Freedom cry in Tagore tune
Old melodies find new voice
Liquor shops to stay shut for poll, counting
Inmate flees Liluah home
After dark, station turns vice haven
Parental pressure weighs heavy on pre-school kids
Pumps on ready for rainy poll day
Dial-a-diagnosis installed
Firing after Tiljala flare-up
Cong charged with killing own workers

 
 
FREEDOM CRY IN TAGORE TUNE 
 
 
BY MITA MUKHERJEE
 
Calcutta, May 7: 
“The control over artistes exerted by the Visva-Bharati music board is completely unnecessary. Hathkada porey Rabindranather gaan gaoa cholte parey na... (Rabindrasangeet cannot be sung in fetters).”

These words, uttered by Rabindrasangeet exponent Suchitra Mitra in Delhi recently, have caused quite a flutter, with the Visva-Bharati board’s copyright over Tagore songs set to end on December 31. Whispers from Santiniketan suggest that there is a bid to extend the copyright for another 10 years “to ensure that the sanctity of the songs is preserved”.

‘Let’s leave it to the listener’ is the line that is fast gaining ground among artistes. On the eve of Ponchisey Boisakh, Tagore’s birth anniversary, veteran singer Dwijen Mukherjee said: “We will not allow the Board’s tyranny to continue. We have to raise our voice against this.”

According to the present system, it is mandatory for every artiste, irrespective of seniority or standing, to seek permission from the Visva- Bharati board before releasing any audio or video cassette of Tagore’s songs. “The Board has often rejected cassettes by artistes, who have been singing Tagore’s songs for decades, on the flimsiest of grounds,” complains singer Swagatalakshmi Dasgupta, another Rabindrasangeet exponent. “This school of music is so popular that it’s the listener who’ll reject any major diversion in style. There’s no need for any kind of policing,” she adds, calling for the Board’s dissolution.

The Visva-Bharati music board, of course, continues to rein in Rabindrasangeet. “The Board had been entrusted with the responsibility of monitoring all renditions of Tagore’s songs, in order to ensure quality. There will be no end to distortion if and when the Board is divested of its powers,” declares Pradeep Banerjee, secretary. His argument is backed by singer Purabi Mukhopadhyay. Referring to the recent controversy over Kumarjit’s ‘pop’ take on Tagore, she says: “The Visva-Bharati copyright is still in place, and people have already begun to distort Tagore’s songs. Imagine what will happen if there is no authority to monitor new Rabindrasangeet releases.”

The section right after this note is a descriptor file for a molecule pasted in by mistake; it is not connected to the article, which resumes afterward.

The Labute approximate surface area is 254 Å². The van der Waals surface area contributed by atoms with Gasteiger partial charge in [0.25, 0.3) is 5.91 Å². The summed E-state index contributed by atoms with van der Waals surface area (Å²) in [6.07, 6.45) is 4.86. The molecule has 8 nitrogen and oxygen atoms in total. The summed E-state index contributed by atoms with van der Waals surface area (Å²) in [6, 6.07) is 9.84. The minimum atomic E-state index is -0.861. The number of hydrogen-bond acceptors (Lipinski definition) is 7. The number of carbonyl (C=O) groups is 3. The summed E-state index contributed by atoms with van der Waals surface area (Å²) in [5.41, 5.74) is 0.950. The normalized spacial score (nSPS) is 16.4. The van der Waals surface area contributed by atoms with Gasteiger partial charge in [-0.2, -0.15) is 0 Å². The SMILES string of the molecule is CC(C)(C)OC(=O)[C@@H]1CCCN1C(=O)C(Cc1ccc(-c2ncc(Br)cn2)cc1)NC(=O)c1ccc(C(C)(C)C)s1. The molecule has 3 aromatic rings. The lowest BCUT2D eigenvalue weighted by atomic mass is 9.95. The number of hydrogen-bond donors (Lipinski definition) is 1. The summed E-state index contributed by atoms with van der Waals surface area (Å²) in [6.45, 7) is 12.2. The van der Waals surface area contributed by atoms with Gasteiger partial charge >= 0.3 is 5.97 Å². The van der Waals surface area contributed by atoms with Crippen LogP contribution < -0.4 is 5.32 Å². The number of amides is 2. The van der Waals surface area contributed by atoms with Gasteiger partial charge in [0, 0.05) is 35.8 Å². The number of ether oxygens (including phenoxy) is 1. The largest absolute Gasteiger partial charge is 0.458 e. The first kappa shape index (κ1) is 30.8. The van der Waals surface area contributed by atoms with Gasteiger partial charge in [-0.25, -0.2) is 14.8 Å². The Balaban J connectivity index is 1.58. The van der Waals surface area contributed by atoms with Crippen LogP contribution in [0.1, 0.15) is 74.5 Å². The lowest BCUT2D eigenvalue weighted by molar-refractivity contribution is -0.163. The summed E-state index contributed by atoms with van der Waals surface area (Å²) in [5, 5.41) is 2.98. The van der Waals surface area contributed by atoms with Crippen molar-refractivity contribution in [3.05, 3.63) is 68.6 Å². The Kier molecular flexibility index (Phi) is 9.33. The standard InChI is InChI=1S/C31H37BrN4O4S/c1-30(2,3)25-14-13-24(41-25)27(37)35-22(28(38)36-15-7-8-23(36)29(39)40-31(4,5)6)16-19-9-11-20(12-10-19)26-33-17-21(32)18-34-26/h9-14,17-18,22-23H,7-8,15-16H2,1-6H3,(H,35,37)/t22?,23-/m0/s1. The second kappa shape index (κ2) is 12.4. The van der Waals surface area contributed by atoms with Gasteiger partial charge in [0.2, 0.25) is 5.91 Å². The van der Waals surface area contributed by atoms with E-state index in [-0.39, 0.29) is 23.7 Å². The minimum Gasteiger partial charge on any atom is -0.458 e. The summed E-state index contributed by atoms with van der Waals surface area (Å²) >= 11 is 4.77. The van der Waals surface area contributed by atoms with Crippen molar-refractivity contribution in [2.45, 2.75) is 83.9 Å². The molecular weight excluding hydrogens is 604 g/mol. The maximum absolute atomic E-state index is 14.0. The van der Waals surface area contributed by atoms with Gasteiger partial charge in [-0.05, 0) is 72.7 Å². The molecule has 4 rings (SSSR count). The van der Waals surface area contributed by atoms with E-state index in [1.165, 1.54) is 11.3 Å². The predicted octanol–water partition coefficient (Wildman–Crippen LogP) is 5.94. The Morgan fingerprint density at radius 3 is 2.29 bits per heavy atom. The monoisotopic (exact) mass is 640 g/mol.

According to Board officials, the threat posed to Tagore’s songs is even greater now, with music videos becoming the rage. “Some Tagore songs being telecast on a private channel without our permission were stopped only after we threatened them with legal action. If the Board loses its authority, it’s just a matter of time before you have MTV-style renditions of Tagore’s songs on screen.”

Singer Indranil Sen, however, begs to differ. “The listener is sensible enough to judge a Tagore song. There is no need for the Board to dictate what is right or wrong.”

The Board, many feel, is doing more harm than good to Rabindrasangeet, by discouraging new talent and censoring any form of modification. Subhash Chowdhury, former member of Visva-Bharati’s music board, sums it up: “The copyright should go immediately. Rabindrasangeet will survive on its own. Tagore is not the personal property of anyone... Visva-Bharati has done nothing to spread the genre over the years, and so it has no moral right to act as a watchdog.”

   

 
 
OLD MELODIES FIND NEW VOICE 
 
 
BY SUBHRO SAHA
 
Calcutta, May 7: 
Old is gold, but new isn’t few either. A survey of the past year’s Rabindrasangeet sales figures at MusicWorld, the city’s largest retail music store, clearly reflects a co-existence of the legends with the contemporary.

Tagore remains a favourite with the Bengali music buff — one in every four cassettes sold is a Rabindrasangeet album. On CD, the ratio is one in three.

Among the top five best-selling Rabindrasangeet artistes on cassette, only two are still on song — Indrani Sen and Srikanta Acharya. Debabrata Biswas continues to be the most wanted, both in top artiste and top album categories. On CDs, Suchitra Mitra tops the list, followed by Hemanta Mukhopadhyay, Kanika Bandyopadhyay, Chinmoy Chattopadhyay and Sagar Sen.

“Tagore songs have always held a special place in the Bengali psyche and over the past five years, there has been more than 10 per cent growth in sales. In the past year, we have had a catalogue growth of 7-8 per cent, which is most encouraging,” says J.S. Gupta, regional manager, east, HMV Sa Re Ga Ma.